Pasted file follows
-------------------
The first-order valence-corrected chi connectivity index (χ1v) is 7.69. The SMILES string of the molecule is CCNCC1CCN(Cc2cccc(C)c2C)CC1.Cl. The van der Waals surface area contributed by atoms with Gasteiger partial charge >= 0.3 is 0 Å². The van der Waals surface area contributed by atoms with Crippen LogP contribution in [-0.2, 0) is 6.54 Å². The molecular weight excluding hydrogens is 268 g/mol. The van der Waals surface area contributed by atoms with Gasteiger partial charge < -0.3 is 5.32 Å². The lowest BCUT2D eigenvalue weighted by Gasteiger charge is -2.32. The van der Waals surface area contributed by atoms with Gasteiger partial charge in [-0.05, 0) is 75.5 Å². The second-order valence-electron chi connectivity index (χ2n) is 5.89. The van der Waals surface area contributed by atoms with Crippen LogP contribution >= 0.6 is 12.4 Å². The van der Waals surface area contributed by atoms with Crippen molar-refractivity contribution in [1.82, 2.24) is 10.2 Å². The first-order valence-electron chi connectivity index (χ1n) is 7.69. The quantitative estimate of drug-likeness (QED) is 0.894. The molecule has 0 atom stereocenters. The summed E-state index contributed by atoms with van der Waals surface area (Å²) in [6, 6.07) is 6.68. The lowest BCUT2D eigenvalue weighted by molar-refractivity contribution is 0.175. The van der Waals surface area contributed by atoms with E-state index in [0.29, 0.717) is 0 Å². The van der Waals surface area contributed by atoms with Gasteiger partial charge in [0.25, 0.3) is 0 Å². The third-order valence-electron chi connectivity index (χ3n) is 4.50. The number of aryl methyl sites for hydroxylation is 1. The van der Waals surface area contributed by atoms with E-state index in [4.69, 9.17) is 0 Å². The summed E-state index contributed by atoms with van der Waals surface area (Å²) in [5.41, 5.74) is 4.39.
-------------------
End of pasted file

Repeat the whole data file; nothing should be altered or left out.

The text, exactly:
The first-order valence-corrected chi connectivity index (χ1v) is 7.69. The SMILES string of the molecule is CCNCC1CCN(Cc2cccc(C)c2C)CC1.Cl. The van der Waals surface area contributed by atoms with Gasteiger partial charge >= 0.3 is 0 Å². The van der Waals surface area contributed by atoms with Crippen LogP contribution in [-0.2, 0) is 6.54 Å². The molecular weight excluding hydrogens is 268 g/mol. The van der Waals surface area contributed by atoms with Gasteiger partial charge < -0.3 is 5.32 Å². The lowest BCUT2D eigenvalue weighted by Gasteiger charge is -2.32. The van der Waals surface area contributed by atoms with Gasteiger partial charge in [-0.05, 0) is 75.5 Å². The second-order valence-electron chi connectivity index (χ2n) is 5.89. The van der Waals surface area contributed by atoms with Crippen LogP contribution >= 0.6 is 12.4 Å². The van der Waals surface area contributed by atoms with Crippen molar-refractivity contribution in [1.82, 2.24) is 10.2 Å². The first-order valence-electron chi connectivity index (χ1n) is 7.69. The quantitative estimate of drug-likeness (QED) is 0.894. The molecule has 0 atom stereocenters. The summed E-state index contributed by atoms with van der Waals surface area (Å²) in [6, 6.07) is 6.68. The lowest BCUT2D eigenvalue weighted by molar-refractivity contribution is 0.175. The van der Waals surface area contributed by atoms with E-state index in [0.29, 0.717) is 0 Å². The van der Waals surface area contributed by atoms with Gasteiger partial charge in [0.25, 0.3) is 0 Å². The third-order valence-electron chi connectivity index (χ3n) is 4.50. The number of aryl methyl sites for hydroxylation is 1. The van der Waals surface area contributed by atoms with E-state index in [4.69, 9.17) is 0 Å². The summed E-state index contributed by atoms with van der Waals surface area (Å²) in [5.41, 5.74) is 4.39.